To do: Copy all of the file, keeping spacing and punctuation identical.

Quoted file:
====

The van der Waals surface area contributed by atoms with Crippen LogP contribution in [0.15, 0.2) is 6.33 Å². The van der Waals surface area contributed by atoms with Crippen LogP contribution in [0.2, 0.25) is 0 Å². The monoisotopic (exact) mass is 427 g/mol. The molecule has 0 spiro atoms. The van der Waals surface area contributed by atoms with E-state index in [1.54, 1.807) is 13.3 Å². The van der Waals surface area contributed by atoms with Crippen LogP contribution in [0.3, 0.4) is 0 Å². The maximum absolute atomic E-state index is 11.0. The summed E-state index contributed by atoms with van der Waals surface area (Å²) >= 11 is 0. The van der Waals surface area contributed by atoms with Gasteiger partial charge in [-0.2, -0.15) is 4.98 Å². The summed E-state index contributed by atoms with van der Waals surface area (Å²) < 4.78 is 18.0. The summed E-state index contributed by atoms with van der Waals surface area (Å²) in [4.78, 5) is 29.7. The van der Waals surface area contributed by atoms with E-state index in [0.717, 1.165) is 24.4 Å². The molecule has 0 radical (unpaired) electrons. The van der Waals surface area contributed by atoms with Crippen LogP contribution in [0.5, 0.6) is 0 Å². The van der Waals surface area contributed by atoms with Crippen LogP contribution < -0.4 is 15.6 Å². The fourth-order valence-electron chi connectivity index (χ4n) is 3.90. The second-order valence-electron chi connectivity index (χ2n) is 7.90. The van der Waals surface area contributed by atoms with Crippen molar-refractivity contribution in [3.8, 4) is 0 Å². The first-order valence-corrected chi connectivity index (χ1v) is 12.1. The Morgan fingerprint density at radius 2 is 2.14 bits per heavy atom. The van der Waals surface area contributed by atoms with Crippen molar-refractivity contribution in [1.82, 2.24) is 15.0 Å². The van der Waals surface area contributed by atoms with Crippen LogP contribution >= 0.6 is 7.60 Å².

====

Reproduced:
The van der Waals surface area contributed by atoms with Crippen LogP contribution in [0.15, 0.2) is 6.33 Å². The van der Waals surface area contributed by atoms with Crippen LogP contribution in [0.2, 0.25) is 0 Å². The monoisotopic (exact) mass is 427 g/mol. The molecule has 0 spiro atoms. The van der Waals surface area contributed by atoms with E-state index in [1.54, 1.807) is 13.3 Å². The van der Waals surface area contributed by atoms with Crippen LogP contribution in [0.3, 0.4) is 0 Å². The maximum absolute atomic E-state index is 11.0. The summed E-state index contributed by atoms with van der Waals surface area (Å²) >= 11 is 0. The van der Waals surface area contributed by atoms with Gasteiger partial charge in [-0.2, -0.15) is 4.98 Å². The summed E-state index contributed by atoms with van der Waals surface area (Å²) < 4.78 is 18.0. The summed E-state index contributed by atoms with van der Waals surface area (Å²) in [4.78, 5) is 29.7. The van der Waals surface area contributed by atoms with E-state index in [0.717, 1.165) is 24.4 Å². The molecule has 0 radical (unpaired) electrons. The van der Waals surface area contributed by atoms with Crippen LogP contribution in [0.5, 0.6) is 0 Å². The van der Waals surface area contributed by atoms with Crippen LogP contribution < -0.4 is 15.6 Å². The fourth-order valence-electron chi connectivity index (χ4n) is 3.90. The second-order valence-electron chi connectivity index (χ2n) is 7.90. The van der Waals surface area contributed by atoms with Crippen molar-refractivity contribution in [3.8, 4) is 0 Å². The first-order valence-corrected chi connectivity index (χ1v) is 12.1. The Morgan fingerprint density at radius 2 is 2.14 bits per heavy atom. The van der Waals surface area contributed by atoms with Crippen molar-refractivity contribution in [1.82, 2.24) is 15.0 Å². The van der Waals surface area contributed by atoms with Crippen LogP contribution >= 0.6 is 7.60 Å².